If you are a faithful reader of our magazine, the name Yoann Leveque should sound familiar to you. Yoann had already talked about his experiments with beer and films, we had entrusted our Daguerreotype Achromat to him for a series of stunning photos, and recently shared his first impressions on the Neptune Convertible Art Lens System, our previous Kickstarter project.
Hello Yoann, how are you? What have you been doing since our last interview?
I'm fine, thank you! A lot, actually -- I did photos for young independent artists, worked on video clips, and a new project that will soon be released.
What inspires you?
My background, the news, the light, literature, and painters like Rembrandt.
Can you tell us more about the story behind the series you did with the Lomo’Instant Square?
It's more than a story, it's a feeling I wanted to convey. We're in September, it's the return from the summer holidays. It's raining but we still can catch a ray of sunshine from the holidays; that's why I wanted to go on rooftops, have the last subway trip, before going back to work.
What do you like about instant photography?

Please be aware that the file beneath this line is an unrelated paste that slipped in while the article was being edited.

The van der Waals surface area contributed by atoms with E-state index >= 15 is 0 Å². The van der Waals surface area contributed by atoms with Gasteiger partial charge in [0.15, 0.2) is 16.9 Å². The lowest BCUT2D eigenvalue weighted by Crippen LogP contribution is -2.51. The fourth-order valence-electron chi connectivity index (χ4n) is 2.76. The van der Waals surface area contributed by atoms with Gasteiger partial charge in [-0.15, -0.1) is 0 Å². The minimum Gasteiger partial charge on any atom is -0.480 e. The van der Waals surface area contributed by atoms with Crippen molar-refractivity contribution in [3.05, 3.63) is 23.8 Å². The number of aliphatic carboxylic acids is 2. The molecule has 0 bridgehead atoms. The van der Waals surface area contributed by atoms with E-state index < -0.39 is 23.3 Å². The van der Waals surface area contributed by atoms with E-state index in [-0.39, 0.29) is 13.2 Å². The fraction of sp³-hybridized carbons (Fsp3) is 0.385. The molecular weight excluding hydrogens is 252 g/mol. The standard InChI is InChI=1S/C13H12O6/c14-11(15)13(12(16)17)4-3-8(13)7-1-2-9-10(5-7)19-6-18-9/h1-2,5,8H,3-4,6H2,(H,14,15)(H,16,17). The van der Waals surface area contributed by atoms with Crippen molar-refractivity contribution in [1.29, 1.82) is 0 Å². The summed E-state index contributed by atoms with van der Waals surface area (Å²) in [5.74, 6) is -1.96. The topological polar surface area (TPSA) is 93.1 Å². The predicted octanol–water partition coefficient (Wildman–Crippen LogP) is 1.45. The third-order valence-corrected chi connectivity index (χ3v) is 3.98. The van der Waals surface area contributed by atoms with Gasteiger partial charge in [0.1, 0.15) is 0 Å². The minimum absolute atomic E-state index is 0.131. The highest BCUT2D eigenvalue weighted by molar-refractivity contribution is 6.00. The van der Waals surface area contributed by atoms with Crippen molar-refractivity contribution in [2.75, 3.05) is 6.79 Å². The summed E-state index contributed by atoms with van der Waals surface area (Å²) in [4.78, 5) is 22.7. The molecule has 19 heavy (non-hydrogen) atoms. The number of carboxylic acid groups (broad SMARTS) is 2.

I like the notion of immediacy, being able to have the photo in your hands, feeling it, seeing it. It's like making a memory tangible.
What did you think of the Lomo’Instant Square?
It's a very creative camera. Features like the multiple exposure mode free your creativity. The Lomo'Instant Square remain in the vein of the Lomo cameras, a mix of experiments and souvenir photo you like to stick on walls.
What do you like about the square format?
I'm more used to shooting in 35mm, but lately, I did some medium format which reconciled me with square formats. It redefined my vision of the subject and I find it more and more interesting.
What is your favorite photo of the series?
The one with Julie walking on the platform with the train in the background. It was a snapshot, and the spontaneous photos are often the photos I like the most.
What tips would you give someone who wants to do the same thing as you?
In the field of analogue photography, you have to understand the light and how the camera works. You have to be interested in it to move forward and constantly take pictures to get better.
What advice would you give to your 15-year-old self?
Do digital photography! It's cheaper!
Kidding. I would give no advice, it's important to learn gradually and discover things by yourself. I had an uncommon path, I graduated in biology but this is what allowed me to travel abroad and made the person I am today.